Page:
Of Ordinary Lives, Extraordinary Challenges
Ranu Uniyal
THE EARTH SPINNER: A NOVEL by Anuradha Roy Hachette India, 2021, 223 pp., 599.00
July 2022, volume 46, No 7

Anuradha Roy is one writer who always takes you by surprise. Each of her books has a story with an intensity that is rare. Each of her books is a joy to read. The Earth Spinner is one such tale. Indian women’s writing in English has successfully moved from the world of domesticity to the more complex world of emotions, ambitions, landscapes. A world that makes you think. A world that draws your attention to differences that determine, decipher, and help us deconstruct the existential discourse. There are books that are about society, its traditions, and values. Roy has a voice that is full of concern. Sleeping on Jupiter with its uncanny title was about the life of a young girl, her growing up years in a seedy and sordid world of vacuous spiritualism smacking of violence against women and children. She very boldly wrote about memories of exploitation and injustice. ‘Like fungus that takes birth in warm and wet places, memories ooze from the crevices of your brain: spawned there, living and dying there, unrelated to anything in the world outside, the slime can coat everything until you can’t tell the real from the imagined’ (pp. 37-38, Sleeping on Jupiter).

In a similar vein the story is narrated by a young Sara in The Earth Spinner. It traverses different continents. At the root of all stories is the story of love and survival. Elango the potter is an amazing artist obsessed with the image of a horse in his dream. The story unfurls and we travel with Roy to a world as diverse as Kummarapet. Here ordinary lives face extraordinary challenges. And it is not just the world of human beings but a beautiful relationship between Chinna the dog and his master Elango that wrings your heart each time you see them together. The dog world is as or perhaps more sensitive to emotions linked with love and care. Chinna stands out as a force that binds the people and streets of Kummarapet. The Earth Spinner weaves tales of togetherness and longing, witchcraft and calligraphy, teacher and the taught, betrayal and guilt through its characters Elango and Zohra, the blind calligrapher and the wicked Akka, Mrs Reddy and the unfortunate woman searching for Tashi. It is interesting to see Roy write with amazing precision about the world of pottery. The gentle craft of a potter and the intricacy associated with the art of creation has been delineated with a softness that leaves you spellbound.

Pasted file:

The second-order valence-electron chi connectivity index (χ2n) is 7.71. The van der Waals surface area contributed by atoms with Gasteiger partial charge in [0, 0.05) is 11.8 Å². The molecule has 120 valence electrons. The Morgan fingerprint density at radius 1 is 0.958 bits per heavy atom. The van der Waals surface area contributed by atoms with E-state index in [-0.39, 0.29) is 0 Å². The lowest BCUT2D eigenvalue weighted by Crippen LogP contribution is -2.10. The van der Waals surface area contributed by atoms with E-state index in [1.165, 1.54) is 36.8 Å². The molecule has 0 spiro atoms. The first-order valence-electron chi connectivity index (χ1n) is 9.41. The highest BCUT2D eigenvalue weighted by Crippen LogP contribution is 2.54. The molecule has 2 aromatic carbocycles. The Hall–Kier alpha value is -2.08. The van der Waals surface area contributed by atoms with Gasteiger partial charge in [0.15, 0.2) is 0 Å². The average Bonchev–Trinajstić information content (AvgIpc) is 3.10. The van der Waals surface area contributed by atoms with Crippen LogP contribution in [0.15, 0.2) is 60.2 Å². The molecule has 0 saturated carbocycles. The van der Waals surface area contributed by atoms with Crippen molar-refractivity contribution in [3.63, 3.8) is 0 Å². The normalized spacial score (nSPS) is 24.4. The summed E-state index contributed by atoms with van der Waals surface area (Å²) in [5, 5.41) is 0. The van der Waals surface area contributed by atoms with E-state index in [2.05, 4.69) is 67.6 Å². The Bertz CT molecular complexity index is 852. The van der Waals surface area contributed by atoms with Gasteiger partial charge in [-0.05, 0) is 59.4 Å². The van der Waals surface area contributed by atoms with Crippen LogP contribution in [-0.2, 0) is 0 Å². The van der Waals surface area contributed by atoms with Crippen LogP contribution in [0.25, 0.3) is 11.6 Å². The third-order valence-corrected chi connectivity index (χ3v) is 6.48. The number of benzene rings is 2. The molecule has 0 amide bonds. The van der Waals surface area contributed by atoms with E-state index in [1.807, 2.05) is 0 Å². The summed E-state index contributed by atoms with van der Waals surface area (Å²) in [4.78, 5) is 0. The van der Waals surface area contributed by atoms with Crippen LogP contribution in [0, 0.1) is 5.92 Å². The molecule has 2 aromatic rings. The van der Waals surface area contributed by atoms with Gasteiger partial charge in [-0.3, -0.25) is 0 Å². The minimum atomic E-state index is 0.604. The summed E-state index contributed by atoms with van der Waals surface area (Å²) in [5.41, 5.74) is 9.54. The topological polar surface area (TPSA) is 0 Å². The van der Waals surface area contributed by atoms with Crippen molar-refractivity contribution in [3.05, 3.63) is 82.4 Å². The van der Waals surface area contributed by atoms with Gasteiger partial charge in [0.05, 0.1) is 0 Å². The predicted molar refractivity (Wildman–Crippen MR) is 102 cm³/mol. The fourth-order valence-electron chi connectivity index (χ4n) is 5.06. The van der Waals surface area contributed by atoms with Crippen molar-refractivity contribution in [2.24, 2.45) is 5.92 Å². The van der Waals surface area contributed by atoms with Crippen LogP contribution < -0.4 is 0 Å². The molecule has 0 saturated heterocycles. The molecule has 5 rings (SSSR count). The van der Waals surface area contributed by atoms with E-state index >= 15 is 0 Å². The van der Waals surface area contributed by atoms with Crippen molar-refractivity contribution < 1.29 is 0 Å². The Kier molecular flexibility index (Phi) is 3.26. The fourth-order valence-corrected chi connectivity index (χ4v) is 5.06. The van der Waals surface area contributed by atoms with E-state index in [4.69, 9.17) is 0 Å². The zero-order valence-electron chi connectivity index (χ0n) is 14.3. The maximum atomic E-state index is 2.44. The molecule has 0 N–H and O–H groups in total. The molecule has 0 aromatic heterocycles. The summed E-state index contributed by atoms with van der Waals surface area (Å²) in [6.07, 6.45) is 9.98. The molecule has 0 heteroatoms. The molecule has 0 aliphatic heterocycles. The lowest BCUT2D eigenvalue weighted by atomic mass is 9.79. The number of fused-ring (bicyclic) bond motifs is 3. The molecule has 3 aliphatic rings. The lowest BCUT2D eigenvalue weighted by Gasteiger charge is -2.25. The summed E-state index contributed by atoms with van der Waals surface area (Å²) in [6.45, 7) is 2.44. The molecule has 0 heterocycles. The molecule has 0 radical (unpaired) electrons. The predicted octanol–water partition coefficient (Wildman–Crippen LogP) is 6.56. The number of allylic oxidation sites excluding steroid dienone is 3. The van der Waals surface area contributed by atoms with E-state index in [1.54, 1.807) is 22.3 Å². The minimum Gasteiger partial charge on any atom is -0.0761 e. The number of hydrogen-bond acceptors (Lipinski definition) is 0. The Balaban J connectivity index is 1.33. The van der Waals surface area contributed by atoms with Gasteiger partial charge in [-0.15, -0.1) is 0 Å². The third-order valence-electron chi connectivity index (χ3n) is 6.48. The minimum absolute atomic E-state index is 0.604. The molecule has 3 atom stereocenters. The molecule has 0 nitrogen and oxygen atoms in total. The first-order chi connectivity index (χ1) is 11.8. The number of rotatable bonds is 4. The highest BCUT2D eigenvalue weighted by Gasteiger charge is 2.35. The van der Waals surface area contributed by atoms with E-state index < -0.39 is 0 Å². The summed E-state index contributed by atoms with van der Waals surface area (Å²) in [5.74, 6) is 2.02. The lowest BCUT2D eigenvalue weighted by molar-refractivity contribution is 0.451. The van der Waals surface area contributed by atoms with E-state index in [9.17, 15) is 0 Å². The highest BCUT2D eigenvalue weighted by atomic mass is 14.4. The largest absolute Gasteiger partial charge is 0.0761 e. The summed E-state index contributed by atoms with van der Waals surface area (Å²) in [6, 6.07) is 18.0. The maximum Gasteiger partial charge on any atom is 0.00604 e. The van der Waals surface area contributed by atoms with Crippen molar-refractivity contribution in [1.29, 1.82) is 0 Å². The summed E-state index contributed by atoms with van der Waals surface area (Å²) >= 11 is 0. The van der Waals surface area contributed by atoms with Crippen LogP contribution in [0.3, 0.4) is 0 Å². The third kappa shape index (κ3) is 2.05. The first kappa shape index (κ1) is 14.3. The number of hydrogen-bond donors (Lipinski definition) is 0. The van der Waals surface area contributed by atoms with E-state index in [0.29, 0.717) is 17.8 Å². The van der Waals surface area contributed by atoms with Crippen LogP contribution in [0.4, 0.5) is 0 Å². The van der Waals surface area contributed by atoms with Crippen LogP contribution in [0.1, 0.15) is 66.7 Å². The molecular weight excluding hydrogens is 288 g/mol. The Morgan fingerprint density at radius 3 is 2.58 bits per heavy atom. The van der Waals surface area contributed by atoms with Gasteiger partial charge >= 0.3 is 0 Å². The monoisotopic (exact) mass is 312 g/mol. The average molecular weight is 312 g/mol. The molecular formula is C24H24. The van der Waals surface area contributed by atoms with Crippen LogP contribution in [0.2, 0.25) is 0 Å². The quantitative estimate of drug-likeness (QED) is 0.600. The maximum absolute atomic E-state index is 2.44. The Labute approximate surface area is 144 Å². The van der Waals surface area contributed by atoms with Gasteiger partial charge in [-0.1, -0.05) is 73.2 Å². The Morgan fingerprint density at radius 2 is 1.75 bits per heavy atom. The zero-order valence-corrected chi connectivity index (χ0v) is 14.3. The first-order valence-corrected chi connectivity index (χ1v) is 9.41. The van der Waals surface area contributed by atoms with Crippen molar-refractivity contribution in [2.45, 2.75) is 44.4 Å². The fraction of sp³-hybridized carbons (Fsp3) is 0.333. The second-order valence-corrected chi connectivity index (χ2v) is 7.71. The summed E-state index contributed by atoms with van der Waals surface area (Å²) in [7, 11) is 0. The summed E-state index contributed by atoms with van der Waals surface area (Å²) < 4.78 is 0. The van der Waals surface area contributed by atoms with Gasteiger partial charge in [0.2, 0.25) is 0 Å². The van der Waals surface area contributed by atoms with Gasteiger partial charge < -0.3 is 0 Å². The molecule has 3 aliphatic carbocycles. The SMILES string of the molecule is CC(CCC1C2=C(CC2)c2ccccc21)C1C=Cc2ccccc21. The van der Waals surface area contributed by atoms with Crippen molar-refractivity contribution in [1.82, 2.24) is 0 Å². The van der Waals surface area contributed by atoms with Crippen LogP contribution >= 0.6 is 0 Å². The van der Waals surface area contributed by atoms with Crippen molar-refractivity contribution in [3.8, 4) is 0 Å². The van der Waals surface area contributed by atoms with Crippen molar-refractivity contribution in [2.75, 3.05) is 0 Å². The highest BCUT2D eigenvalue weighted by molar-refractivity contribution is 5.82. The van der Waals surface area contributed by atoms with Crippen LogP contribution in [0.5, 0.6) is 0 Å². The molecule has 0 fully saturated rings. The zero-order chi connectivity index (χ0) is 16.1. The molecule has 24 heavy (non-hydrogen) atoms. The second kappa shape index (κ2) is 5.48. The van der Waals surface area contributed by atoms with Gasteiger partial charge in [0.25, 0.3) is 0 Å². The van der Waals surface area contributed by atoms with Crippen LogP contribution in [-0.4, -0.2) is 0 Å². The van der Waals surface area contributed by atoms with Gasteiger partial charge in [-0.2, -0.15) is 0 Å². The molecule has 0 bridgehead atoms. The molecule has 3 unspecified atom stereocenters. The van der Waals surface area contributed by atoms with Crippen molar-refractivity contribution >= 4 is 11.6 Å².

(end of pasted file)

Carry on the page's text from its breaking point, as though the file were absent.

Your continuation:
And underneath it all is the complexity that binds or divides people across gender, class, caste, and religious and racial boundaries. If the coming together of Zohra and Elango is marked with disruption in one part of this world, the race and gender inequality is equally disturbing in the West.

For Roy, like any sensitive artist, love is the only binding force. The gentle pit-patting of the seasons opens a world of people with and without emotions. Roy’s genius lies in her ability to weave motifs that strike you with their alluring simplicity as in ‘her collar bones jutted out from a neck as slender as the fruit on his moringa tree’ (p. 76). For her the natural, the human and the animal worlds speak with equal ease. Her concern lies with the poor and those on the margins who become victims of an unjust system. It is the insensate world of riots that divides communities and the erosion of the old yielding place to high rise multi-storeyed buildings that creates a bigger divide among societies and strikes an ominous warning. Environmental degradation is a dominant strain in Roy. Stories need to be written and questions need be asked.

Continue reading this review